Call 8-1-1 before you dig to save time, trouble and danger

News from VashonBePrepared

Puget Sound Energy (PSE) has put out an appeal to call 8-1-1 before digging.

The appeal comes now because it’s spring and summer —the active seasons for homeowner do-it-yourself projects. The 8-1-1 locator service costs nothing but can save you a lot of money, trouble, and personal danger.

Digging without knowing the location of underground utilities can cause serious injury or death, interrupt service to your neighborhood, and cost thousands of dollars in fines and repairs.

According to PSE, homeowners in King, Snohomish, and Pierce counties accounted for 95% of all natural gas pipeline damage events in the state in 2022, the most recent full year of statistics available. Sadly, many of these dangerous and expensive incidents could have been avoided because about half were caused by people who did not call 8-1-1 before digging.

  • The 8-1-1 service will come to your project and mark the areas where you need to avoid underground gas, electric, telephone, cable, water and sewer lines while digging.
  • State law requires notifying 8-1-1 even for small projects like planting a garden or installing a mailbox, since many utilities are buried just a few inches below ground. Call 8-1-1 any time you will be digging more than 12 inches deep.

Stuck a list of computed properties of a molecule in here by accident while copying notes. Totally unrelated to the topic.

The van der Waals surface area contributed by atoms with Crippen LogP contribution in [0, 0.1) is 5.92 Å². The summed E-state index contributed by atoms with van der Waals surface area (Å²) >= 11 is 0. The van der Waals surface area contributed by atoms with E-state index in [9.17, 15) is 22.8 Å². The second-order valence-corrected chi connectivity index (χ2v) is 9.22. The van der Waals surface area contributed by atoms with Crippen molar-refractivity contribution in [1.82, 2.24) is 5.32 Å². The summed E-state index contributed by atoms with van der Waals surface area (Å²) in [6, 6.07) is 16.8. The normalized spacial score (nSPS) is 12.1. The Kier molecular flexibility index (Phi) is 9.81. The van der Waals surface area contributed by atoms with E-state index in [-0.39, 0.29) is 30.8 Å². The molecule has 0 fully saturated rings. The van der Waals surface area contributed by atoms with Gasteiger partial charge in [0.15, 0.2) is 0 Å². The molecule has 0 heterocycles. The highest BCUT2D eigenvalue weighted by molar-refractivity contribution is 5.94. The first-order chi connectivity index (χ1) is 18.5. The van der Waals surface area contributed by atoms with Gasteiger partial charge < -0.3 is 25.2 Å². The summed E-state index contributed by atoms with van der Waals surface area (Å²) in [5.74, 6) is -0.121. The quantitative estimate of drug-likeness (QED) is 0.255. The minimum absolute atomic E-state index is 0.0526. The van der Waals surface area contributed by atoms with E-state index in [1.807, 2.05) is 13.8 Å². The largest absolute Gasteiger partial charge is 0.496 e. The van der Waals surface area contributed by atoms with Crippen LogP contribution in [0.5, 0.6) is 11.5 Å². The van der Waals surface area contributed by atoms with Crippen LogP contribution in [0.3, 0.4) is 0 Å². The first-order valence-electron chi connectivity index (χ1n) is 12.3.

• Always contact 8-1-1 a few days before digging, regardless of the depth or familiarity with the property.
  • Plan ahead. For example, make a free 8-1-1 request on Monday or Tuesday for work planned for an upcoming weekend, providing ample time for the approximate location of lines to be marked.
  • Confirm that all lines have been marked and consider moving the location of your project if it is near utility line markings.
  • If a contractor has been hired, confirm that the contractor has contacted 8-1-1. Don’t allow work to begin if the utility lines aren’t marked.

Respiratory Virus Transmission Alert Levels Down

Levels of the three major respiratory virus illnesses have fallen significantly since the first of the year according to the online dashboard graphs maintained by Public Health — Seattle and King County (PHSKC). The agency has set threshold levels to alert health care facilities if preventative measures should be taken.

Influenza (flu) and COVID fell below alert levels several months ago. During the month of April, the RSV disease level has dropped below the alert line as well.

New: You Can Track Climate Change Health Impacts

The county’s public health experts also have started tracking climate change effects that can have a significant effect on your health. For example, they say, future hay fever seasons could be even worse than this year as average temperatures rise. Have a look for yourself by visiting

In general, climate change In the Pacific Northwest is leading to longer, hotter summers and more intense wildfire seasons. These weather events exacerbate short-term and long-term effects such as heart and lung problems, heat stroke, and even lead to mental health distress, among other things. They can also put stress on our healthcare system as emergency department visits and 911 calls increase.

The new dashboards from PHSKC track climate against heat-related illness, cold-related illness, asthma, seasonal allergies, foodborne and waterborne illness, as well as vector-born disease.